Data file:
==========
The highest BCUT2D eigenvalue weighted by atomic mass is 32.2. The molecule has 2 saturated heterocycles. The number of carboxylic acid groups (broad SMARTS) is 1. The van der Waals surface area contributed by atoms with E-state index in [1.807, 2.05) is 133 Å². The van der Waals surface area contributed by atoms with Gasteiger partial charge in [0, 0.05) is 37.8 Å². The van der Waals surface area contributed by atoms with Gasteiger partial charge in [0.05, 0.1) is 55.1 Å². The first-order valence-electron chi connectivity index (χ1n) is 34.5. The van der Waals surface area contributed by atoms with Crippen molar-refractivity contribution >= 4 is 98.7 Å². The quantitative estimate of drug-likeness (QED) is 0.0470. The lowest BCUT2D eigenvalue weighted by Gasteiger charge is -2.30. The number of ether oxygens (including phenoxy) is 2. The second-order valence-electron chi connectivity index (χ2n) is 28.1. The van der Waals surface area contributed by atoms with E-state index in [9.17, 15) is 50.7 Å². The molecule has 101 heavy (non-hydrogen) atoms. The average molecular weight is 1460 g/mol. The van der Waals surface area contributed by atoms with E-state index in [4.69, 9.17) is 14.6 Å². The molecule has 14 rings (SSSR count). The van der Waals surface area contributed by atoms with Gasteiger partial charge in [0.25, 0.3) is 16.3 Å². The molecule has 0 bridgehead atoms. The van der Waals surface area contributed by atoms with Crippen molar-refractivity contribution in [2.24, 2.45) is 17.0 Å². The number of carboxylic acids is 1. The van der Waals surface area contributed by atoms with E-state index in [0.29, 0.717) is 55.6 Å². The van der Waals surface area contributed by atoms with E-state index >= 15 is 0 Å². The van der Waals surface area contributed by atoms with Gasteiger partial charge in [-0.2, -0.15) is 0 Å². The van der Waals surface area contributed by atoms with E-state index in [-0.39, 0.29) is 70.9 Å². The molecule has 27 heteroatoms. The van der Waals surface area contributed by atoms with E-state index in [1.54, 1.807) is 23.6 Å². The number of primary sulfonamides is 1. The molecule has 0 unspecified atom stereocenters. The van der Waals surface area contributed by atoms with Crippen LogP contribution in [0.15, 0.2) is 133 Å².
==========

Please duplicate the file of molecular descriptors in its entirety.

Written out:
The highest BCUT2D eigenvalue weighted by atomic mass is 32.2. The molecule has 2 saturated heterocycles. The number of carboxylic acid groups (broad SMARTS) is 1. The van der Waals surface area contributed by atoms with E-state index in [1.807, 2.05) is 133 Å². The van der Waals surface area contributed by atoms with Gasteiger partial charge in [0, 0.05) is 37.8 Å². The van der Waals surface area contributed by atoms with Gasteiger partial charge in [0.05, 0.1) is 55.1 Å². The first-order valence-electron chi connectivity index (χ1n) is 34.5. The van der Waals surface area contributed by atoms with Crippen molar-refractivity contribution >= 4 is 98.7 Å². The quantitative estimate of drug-likeness (QED) is 0.0470. The lowest BCUT2D eigenvalue weighted by Gasteiger charge is -2.30. The number of ether oxygens (including phenoxy) is 2. The second-order valence-electron chi connectivity index (χ2n) is 28.1. The van der Waals surface area contributed by atoms with E-state index in [9.17, 15) is 50.7 Å². The molecule has 101 heavy (non-hydrogen) atoms. The average molecular weight is 1460 g/mol. The van der Waals surface area contributed by atoms with E-state index in [4.69, 9.17) is 14.6 Å². The molecule has 14 rings (SSSR count). The van der Waals surface area contributed by atoms with Gasteiger partial charge in [0.25, 0.3) is 16.3 Å². The molecule has 0 bridgehead atoms. The van der Waals surface area contributed by atoms with Crippen molar-refractivity contribution in [2.24, 2.45) is 17.0 Å². The number of carboxylic acids is 1. The van der Waals surface area contributed by atoms with E-state index in [0.29, 0.717) is 55.6 Å². The van der Waals surface area contributed by atoms with E-state index >= 15 is 0 Å². The van der Waals surface area contributed by atoms with Gasteiger partial charge in [-0.2, -0.15) is 0 Å². The van der Waals surface area contributed by atoms with E-state index in [-0.39, 0.29) is 70.9 Å². The molecule has 27 heteroatoms. The van der Waals surface area contributed by atoms with E-state index in [1.54, 1.807) is 23.6 Å². The number of primary sulfonamides is 1. The molecule has 0 unspecified atom stereocenters. The van der Waals surface area contributed by atoms with Crippen LogP contribution in [0.15, 0.2) is 133 Å².